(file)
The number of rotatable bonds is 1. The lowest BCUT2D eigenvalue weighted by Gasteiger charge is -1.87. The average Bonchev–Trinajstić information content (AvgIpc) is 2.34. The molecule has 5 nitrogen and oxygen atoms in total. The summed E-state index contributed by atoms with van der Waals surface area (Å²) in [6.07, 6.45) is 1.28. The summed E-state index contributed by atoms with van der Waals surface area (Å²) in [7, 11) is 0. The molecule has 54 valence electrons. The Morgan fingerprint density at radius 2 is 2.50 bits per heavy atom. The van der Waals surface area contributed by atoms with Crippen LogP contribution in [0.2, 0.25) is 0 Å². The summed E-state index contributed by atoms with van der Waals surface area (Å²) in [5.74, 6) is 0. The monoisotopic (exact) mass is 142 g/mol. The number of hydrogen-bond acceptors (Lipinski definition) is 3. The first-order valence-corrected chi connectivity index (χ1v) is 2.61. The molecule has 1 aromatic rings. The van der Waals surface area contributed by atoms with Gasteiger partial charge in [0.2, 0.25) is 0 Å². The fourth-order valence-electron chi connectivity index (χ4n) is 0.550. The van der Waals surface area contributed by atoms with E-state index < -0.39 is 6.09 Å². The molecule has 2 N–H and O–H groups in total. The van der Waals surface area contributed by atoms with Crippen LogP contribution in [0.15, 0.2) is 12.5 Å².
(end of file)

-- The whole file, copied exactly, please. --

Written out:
The number of rotatable bonds is 1. The lowest BCUT2D eigenvalue weighted by Gasteiger charge is -1.87. The average Bonchev–Trinajstić information content (AvgIpc) is 2.34. The molecule has 5 nitrogen and oxygen atoms in total. The summed E-state index contributed by atoms with van der Waals surface area (Å²) in [6.07, 6.45) is 1.28. The summed E-state index contributed by atoms with van der Waals surface area (Å²) in [7, 11) is 0. The molecule has 54 valence electrons. The Morgan fingerprint density at radius 2 is 2.50 bits per heavy atom. The van der Waals surface area contributed by atoms with Crippen LogP contribution in [0.2, 0.25) is 0 Å². The summed E-state index contributed by atoms with van der Waals surface area (Å²) in [5.74, 6) is 0. The monoisotopic (exact) mass is 142 g/mol. The number of hydrogen-bond acceptors (Lipinski definition) is 3. The first-order valence-corrected chi connectivity index (χ1v) is 2.61. The molecule has 1 aromatic rings. The van der Waals surface area contributed by atoms with Gasteiger partial charge in [0.2, 0.25) is 0 Å². The fourth-order valence-electron chi connectivity index (χ4n) is 0.550. The van der Waals surface area contributed by atoms with E-state index < -0.39 is 6.09 Å². The molecule has 2 N–H and O–H groups in total. The van der Waals surface area contributed by atoms with Crippen LogP contribution in [0.15, 0.2) is 12.5 Å².